A keeper, read, kept, indexed, abstracted. Thanks!
this is a great post, thank you.one thought that comes to mind is that what you have laid out here seems complex. the founder vesting concept put forth by fred seems far simpler. a few questions:1. do you agree what you’re putting forth here is more complex, or am i making some faulty assumptions?2. if it is more complex, do you think cash/time/resource strapped founders (aka, the vast majority of founders) may benefit from a simpler arrangement, even if it is sub-optimal in many respects?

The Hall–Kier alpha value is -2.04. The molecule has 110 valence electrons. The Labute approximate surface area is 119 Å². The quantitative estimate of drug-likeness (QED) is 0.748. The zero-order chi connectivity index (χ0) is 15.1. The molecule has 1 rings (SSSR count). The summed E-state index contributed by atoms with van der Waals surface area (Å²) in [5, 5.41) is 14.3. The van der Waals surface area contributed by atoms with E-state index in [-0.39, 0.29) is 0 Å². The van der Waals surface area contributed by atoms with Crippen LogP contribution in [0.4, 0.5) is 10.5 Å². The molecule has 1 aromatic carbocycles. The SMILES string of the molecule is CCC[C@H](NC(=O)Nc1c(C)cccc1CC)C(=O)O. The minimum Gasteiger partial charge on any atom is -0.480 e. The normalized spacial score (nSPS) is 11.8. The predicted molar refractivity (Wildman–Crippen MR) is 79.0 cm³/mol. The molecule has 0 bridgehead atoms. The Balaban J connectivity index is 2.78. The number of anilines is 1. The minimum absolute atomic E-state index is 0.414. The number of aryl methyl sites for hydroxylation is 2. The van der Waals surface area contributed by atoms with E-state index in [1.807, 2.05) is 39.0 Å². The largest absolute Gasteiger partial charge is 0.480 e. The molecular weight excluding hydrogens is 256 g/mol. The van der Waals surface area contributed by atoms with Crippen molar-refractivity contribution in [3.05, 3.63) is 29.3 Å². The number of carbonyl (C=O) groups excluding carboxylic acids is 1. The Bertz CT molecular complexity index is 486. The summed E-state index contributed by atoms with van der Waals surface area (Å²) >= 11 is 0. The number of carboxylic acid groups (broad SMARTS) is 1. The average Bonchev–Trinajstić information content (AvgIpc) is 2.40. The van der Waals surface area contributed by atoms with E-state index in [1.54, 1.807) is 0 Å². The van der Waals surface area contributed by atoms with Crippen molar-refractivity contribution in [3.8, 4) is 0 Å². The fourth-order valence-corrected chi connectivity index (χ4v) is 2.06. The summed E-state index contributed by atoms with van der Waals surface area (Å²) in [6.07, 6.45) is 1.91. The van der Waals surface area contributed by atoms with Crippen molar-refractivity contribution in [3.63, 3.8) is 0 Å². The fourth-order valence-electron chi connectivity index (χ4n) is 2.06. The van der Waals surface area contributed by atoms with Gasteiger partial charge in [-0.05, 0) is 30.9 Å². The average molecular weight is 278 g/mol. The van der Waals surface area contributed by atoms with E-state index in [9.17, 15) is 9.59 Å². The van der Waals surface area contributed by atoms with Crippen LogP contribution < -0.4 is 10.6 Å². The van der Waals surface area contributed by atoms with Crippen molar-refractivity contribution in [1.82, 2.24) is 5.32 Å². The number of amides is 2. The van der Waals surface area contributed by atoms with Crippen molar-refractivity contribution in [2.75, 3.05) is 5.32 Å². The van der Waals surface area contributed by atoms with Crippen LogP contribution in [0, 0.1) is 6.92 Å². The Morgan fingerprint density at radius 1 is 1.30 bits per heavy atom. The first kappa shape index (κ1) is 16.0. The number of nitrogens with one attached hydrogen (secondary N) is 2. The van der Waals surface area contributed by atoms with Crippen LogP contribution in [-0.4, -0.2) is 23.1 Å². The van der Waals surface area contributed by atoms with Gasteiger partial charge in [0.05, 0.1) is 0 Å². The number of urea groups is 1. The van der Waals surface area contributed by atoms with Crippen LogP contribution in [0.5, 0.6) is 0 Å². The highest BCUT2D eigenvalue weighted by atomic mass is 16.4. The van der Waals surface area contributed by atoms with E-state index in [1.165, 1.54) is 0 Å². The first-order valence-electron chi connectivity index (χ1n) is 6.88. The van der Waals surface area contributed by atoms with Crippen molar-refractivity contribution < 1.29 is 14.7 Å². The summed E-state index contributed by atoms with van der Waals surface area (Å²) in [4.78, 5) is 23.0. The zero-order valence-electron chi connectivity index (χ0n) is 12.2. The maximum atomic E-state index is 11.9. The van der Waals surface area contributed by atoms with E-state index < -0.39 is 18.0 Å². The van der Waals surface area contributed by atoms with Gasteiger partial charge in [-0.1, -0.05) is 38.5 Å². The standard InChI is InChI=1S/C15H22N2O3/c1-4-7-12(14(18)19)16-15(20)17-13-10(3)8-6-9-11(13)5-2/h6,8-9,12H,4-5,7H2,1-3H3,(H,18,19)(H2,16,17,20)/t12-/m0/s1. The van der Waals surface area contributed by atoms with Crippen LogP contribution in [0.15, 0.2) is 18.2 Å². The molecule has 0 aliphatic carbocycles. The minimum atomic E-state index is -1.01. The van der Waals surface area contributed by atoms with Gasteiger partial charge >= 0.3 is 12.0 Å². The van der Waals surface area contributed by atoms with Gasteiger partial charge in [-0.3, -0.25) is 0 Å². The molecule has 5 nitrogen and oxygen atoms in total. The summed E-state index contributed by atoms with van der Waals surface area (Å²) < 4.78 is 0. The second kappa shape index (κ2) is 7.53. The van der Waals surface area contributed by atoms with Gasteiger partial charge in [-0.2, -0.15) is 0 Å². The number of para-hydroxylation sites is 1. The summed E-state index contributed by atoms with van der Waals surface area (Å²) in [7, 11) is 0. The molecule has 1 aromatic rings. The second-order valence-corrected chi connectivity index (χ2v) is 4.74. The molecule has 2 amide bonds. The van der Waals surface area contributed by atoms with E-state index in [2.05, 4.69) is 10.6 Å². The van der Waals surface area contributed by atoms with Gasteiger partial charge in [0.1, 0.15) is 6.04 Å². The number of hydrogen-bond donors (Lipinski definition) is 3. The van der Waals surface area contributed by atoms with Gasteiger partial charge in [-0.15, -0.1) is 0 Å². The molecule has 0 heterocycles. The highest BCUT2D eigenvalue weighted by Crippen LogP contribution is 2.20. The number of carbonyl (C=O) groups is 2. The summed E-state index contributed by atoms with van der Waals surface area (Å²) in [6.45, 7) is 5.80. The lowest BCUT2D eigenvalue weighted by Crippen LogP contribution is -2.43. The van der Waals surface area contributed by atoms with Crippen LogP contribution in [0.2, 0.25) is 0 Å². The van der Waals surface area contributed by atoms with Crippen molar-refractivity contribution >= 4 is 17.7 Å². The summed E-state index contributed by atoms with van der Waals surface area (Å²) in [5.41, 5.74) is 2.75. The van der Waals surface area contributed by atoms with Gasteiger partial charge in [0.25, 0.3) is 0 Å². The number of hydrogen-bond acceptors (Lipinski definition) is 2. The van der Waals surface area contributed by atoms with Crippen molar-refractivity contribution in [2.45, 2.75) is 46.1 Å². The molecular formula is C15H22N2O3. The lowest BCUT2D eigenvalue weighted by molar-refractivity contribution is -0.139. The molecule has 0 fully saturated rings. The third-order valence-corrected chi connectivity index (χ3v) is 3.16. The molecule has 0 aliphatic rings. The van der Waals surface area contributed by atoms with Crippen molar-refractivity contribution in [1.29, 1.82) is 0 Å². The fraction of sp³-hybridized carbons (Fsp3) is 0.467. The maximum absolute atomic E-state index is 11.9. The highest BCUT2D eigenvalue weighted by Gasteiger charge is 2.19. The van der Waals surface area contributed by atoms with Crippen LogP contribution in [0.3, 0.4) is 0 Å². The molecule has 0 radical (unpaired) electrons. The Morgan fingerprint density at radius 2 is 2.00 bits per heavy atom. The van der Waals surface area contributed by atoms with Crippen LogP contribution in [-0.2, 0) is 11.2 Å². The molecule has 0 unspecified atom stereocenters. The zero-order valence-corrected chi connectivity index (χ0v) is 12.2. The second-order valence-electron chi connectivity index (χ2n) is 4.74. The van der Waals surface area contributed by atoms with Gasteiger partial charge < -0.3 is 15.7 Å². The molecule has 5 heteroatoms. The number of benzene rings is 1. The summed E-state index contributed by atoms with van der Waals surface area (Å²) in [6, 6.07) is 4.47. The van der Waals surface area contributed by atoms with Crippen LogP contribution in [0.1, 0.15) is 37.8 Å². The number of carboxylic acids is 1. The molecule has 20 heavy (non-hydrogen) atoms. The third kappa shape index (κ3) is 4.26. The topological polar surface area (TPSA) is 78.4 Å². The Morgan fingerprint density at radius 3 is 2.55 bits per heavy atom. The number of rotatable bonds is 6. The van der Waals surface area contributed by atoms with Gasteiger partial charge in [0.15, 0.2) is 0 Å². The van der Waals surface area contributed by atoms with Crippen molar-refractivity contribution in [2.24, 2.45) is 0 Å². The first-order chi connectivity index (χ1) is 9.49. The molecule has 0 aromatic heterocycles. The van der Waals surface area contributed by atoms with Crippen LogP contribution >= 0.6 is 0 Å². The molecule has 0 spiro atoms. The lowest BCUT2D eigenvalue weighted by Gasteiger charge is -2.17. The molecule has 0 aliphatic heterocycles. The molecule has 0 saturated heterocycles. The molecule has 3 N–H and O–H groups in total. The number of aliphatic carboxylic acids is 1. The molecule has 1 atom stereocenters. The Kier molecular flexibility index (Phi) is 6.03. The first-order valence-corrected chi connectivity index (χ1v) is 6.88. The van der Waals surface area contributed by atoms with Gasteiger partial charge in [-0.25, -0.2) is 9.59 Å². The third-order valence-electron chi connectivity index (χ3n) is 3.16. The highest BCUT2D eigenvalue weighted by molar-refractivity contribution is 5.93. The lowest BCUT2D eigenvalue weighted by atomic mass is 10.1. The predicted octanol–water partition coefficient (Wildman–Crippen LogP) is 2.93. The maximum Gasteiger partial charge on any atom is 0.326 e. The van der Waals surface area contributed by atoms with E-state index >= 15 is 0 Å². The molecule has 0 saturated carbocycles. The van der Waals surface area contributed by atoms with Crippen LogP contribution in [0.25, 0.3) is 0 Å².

.Most venture funded CEOs are naive, inexperienced, and under-represented at the final negotiations with a VC.So, yes, taking care of your interests when dealing with a 57-year old VC who has done a million deals will require a bit of hard work and complexity.Make no mistake this is all about control and ease of replacement of a CEO.The use of a Founding Shareholders Agreement, Voting Proxy/Trust and Employment Agreements is pretty simple fare if you have done it before.It should be done before signing a term sheet.There are a lot of exemplars out there to “monkey see-monkey do.” This is very basic fare. I just went through this with a startup and they got if done for $3000.Here are 13 blog posts which deal with the subject of Employment Agreements alone.http://themusingsofthebigre…I don’t see the alternatives as being simple v complex. I see the alternatives as losing control of your destiny or papering up the definition of “fairness” at some future date and thereby not having to rely upon the good will of someone who has adverse interests.There is no reason why founders who own a majority of their companies should be pushed around by a VC who owns 20% and wants to exert control beyond the control owed to his share ownership.It is a complexity which may prevent a colossal problem.JLMwww.themusingsofthebigredca…